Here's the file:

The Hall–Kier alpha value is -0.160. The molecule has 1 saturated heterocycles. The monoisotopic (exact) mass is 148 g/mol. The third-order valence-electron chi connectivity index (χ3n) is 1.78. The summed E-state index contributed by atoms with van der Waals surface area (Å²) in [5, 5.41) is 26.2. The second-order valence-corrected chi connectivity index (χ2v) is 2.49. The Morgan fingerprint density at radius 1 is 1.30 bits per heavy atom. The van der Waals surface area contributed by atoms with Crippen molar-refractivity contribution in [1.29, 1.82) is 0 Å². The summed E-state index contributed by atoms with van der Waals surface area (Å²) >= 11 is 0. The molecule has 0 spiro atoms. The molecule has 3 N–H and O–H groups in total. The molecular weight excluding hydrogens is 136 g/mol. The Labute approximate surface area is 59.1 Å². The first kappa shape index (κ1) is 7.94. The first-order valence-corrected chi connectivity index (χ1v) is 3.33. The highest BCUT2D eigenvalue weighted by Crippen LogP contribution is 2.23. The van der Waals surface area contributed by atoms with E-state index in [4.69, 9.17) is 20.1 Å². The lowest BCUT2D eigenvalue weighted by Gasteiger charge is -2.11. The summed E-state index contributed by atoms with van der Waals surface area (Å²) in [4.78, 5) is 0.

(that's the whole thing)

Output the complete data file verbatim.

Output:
The Hall–Kier alpha value is -0.160. The molecule has 1 saturated heterocycles. The monoisotopic (exact) mass is 148 g/mol. The third-order valence-electron chi connectivity index (χ3n) is 1.78. The summed E-state index contributed by atoms with van der Waals surface area (Å²) in [5, 5.41) is 26.2. The second-order valence-corrected chi connectivity index (χ2v) is 2.49. The Morgan fingerprint density at radius 1 is 1.30 bits per heavy atom. The van der Waals surface area contributed by atoms with Crippen molar-refractivity contribution in [1.29, 1.82) is 0 Å². The summed E-state index contributed by atoms with van der Waals surface area (Å²) >= 11 is 0. The molecule has 0 spiro atoms. The molecule has 3 N–H and O–H groups in total. The molecular weight excluding hydrogens is 136 g/mol. The Labute approximate surface area is 59.1 Å². The first kappa shape index (κ1) is 7.94. The first-order valence-corrected chi connectivity index (χ1v) is 3.33. The highest BCUT2D eigenvalue weighted by Crippen LogP contribution is 2.23. The van der Waals surface area contributed by atoms with E-state index in [4.69, 9.17) is 20.1 Å². The lowest BCUT2D eigenvalue weighted by Gasteiger charge is -2.11. The summed E-state index contributed by atoms with van der Waals surface area (Å²) in [4.78, 5) is 0.